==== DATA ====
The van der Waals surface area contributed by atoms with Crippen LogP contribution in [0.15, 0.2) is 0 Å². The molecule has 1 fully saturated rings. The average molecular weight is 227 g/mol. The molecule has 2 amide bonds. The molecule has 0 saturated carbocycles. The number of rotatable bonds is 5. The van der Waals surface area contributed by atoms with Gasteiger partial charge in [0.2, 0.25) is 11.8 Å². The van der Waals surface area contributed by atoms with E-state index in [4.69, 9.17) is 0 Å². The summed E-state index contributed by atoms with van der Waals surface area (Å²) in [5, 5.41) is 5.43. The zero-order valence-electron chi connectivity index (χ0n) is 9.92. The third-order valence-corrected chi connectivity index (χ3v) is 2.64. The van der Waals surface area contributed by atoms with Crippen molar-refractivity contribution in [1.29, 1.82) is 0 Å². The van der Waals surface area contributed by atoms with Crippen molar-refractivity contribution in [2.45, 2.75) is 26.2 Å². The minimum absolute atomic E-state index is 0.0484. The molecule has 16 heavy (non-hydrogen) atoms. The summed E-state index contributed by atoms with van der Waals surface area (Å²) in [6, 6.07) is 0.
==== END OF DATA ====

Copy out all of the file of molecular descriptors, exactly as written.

The van der Waals surface area contributed by atoms with Crippen LogP contribution in [0.15, 0.2) is 0 Å². The molecule has 1 fully saturated rings. The average molecular weight is 227 g/mol. The molecule has 2 amide bonds. The molecule has 0 saturated carbocycles. The number of rotatable bonds is 5. The van der Waals surface area contributed by atoms with Gasteiger partial charge in [0.2, 0.25) is 11.8 Å². The van der Waals surface area contributed by atoms with E-state index in [4.69, 9.17) is 0 Å². The summed E-state index contributed by atoms with van der Waals surface area (Å²) in [5, 5.41) is 5.43. The zero-order valence-electron chi connectivity index (χ0n) is 9.92. The third-order valence-corrected chi connectivity index (χ3v) is 2.64. The van der Waals surface area contributed by atoms with Crippen molar-refractivity contribution in [1.29, 1.82) is 0 Å². The van der Waals surface area contributed by atoms with Crippen molar-refractivity contribution in [2.45, 2.75) is 26.2 Å². The minimum absolute atomic E-state index is 0.0484. The molecule has 16 heavy (non-hydrogen) atoms. The summed E-state index contributed by atoms with van der Waals surface area (Å²) in [6, 6.07) is 0.